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NGC 6791 (15,695 of 18,816)


oc gc pln bn dn gx gxcl ast aka lost




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NGC 6791

NGC 6791, Cl Berkeley 46, C 1919+377, Ocl 142.0, GC 4492

RA: 19h 20m 53s
Dec: +37° 46′ 18″

Con: Lyra
Ch: MSA:1151, U2:118, SA:8

Ref: SIMBAD, DAML02, Archinal&Hynes (2003)

(reference key)

Type: open cluster, 12r

Mag: B=10.52, V=9.5

Size: 10′
PA: ?

Image gallery

Photos  (1)

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Published comments

Phelps, R. L., Janes, K. A. & Montgomery, K. A. (1994)

Phelps, R. L., Janes, K. A. & Montgomery, K. A. (1994) Development of the galactic disk: A search for the oldest open clusters. Astron.J., 107(3), 1079.

Included in Table 6: The oldest open clusters.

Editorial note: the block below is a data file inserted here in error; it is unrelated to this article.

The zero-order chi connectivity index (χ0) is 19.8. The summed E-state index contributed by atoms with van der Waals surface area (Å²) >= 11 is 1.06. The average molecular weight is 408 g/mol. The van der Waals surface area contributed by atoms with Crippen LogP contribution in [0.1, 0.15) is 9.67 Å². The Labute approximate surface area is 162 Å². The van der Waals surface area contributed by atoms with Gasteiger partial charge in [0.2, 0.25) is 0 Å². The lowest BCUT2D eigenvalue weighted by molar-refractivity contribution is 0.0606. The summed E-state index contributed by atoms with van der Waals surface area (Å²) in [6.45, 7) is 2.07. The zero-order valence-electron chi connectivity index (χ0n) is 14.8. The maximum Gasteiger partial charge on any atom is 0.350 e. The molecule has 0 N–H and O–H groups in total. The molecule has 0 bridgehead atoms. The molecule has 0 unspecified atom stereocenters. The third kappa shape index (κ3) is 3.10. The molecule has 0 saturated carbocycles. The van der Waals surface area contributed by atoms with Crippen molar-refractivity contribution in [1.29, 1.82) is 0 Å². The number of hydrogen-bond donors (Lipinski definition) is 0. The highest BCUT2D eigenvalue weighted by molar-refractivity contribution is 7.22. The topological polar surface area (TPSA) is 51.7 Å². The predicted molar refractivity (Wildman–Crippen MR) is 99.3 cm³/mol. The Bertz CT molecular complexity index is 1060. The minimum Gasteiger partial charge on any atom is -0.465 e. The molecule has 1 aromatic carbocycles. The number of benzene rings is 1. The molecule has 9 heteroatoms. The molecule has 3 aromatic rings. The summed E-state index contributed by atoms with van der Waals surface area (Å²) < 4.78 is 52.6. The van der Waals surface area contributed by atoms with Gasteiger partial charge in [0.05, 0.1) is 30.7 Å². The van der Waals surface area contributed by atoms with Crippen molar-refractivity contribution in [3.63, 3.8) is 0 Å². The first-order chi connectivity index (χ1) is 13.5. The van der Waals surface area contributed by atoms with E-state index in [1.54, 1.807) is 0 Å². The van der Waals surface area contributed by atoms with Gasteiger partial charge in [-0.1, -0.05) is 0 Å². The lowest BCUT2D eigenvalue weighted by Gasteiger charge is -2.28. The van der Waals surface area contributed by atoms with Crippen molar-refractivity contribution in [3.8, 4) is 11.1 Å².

Sulentic & Tifft (1973)

(Sulentic and Tifft 1973) notes that this is a open cluster.

Photo index

by Jim Lucyk: Sky&Tel. 3/71 p142, Astronomy mag. 7/85 p78, Burnhams V2 p1177.

Modern observations

Walter Scott Houston

Situated in Lyra, Houston calls this is a "sparse cluster, quarter degree in diameter, that is very difficult to distinguish from its rich milky way background. When I first hunted for it a few months ago, I decided it didn't exist. A later night and lower power finally produced this frail grouping of baout 2 dozen members."

Tom Lorenzin

Tom Lorenzin, in the e-version of "1000+ The Amateur Astronomers' Field Guide to Deep Sky Observing", notes: "11M; 20' diameter; large, faint and rich; a glorious sprinkle of over three-hundred 13M stars; <1 degree ESE of 4.5M Theta LYR."

Contemporary observations

Magda Streicher

(no date)

Alldays (22.50S, 20.12E, 770m).

12-inch f/10 SCT (76x, 218x)

Soft large patch of light 76x, with a multitude of faint stars imbedded of it. Round shape, faint stars mingle well with nebulosity and a busy faint star field of view. Let M57 & 56 stand over in the article.

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